By James Bradley. Bush after he was shot down during a bombing raid on the Pacific Island of Chichi Jima in Considerably less has been written about the eight other American "flyboys" who were shot down during the Chichi Jima raids and were captured by the Japanese. Until author James Bradley began his investigation, even the families of these downed airmen knew little about their fate. The military did know but withheld the information for nearly 60 years to save families from the knowledge of the beheadings and cannibalism and gruesome tortures that had occurred after the airmen's capture. One of those men was his father.
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Goodreads helps you keep track of books you want to read. Want to Read saving…. Want to Read Currently Reading Read. Other editions. Enlarge cover. Error rating book. Refresh and try again. Open Preview See a Problem? Details if other :. Thanks for telling us about the problem. Return to Book Page. Preview — Flyboys by James D. Over the remote Pacific island of Chichi Jima, nine American flyers-Navy and Marine pilots sent to bomb Japanese communications towers there-were shot down.
Flyboys , a story of war and horror but also of friendship and honor, tells the story of those men. Over the remote Pacific island of Chichi Jima, nine American flyers-Navy and Marine pilots sent to bomb Japanese commun Over the remote Pacific island of Chichi Jima, nine American flyers-Navy and Marine pilots sent to bomb Japanese communications towers there-were shot down. One of those nine was miraculously rescued by a U.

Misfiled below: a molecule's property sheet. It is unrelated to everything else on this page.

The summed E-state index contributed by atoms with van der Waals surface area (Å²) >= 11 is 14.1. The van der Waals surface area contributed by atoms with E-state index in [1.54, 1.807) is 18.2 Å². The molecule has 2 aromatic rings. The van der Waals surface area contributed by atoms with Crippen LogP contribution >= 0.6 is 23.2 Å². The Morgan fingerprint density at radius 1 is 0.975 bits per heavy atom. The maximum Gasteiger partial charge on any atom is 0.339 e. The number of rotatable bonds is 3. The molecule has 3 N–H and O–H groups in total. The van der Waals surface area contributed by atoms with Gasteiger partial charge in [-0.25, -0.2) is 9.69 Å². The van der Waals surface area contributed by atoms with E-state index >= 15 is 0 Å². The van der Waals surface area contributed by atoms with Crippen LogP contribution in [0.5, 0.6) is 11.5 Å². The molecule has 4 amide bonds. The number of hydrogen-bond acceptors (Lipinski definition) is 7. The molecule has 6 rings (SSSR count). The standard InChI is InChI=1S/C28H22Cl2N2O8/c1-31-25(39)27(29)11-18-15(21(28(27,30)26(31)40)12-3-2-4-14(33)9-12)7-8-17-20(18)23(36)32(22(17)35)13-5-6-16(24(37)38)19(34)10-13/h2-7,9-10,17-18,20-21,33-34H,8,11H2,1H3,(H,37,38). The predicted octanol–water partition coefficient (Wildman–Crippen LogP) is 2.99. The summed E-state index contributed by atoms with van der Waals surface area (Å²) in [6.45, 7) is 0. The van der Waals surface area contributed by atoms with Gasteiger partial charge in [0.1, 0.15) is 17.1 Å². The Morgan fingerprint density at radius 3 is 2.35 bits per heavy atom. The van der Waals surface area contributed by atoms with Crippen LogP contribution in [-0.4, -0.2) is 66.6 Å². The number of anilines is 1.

Navy submarine. The others were captured by Japanese soldiers on Chichi Jima and held prisoner. Then they disappeared. When the war was over, the American government, along with the Japanese, covered up everything that had happened on Chichi Jima.
The records of a top-secret military tribunal were sealed, the lives of the eight Flyboys were erased, and the parents, brothers, sisters, and sweethearts they left behind were left to wonder. Flyboys reveals for the first time ever the extraordinary story of those men.
Bradley's quest for the truth took him from dusty attics in American small towns, to untapped government archives containing classified documents, to the heart of Japan, and finally to Chichi Jima itself. What he discovered was a mystery that dated back far before World War II-back years, to America's westward expansion and Japan's first confrontation with the western world. Bradley brings into vivid focus these brave young men who went to war for their country, and through their lives he also tells the larger story of two nations in a hellish war.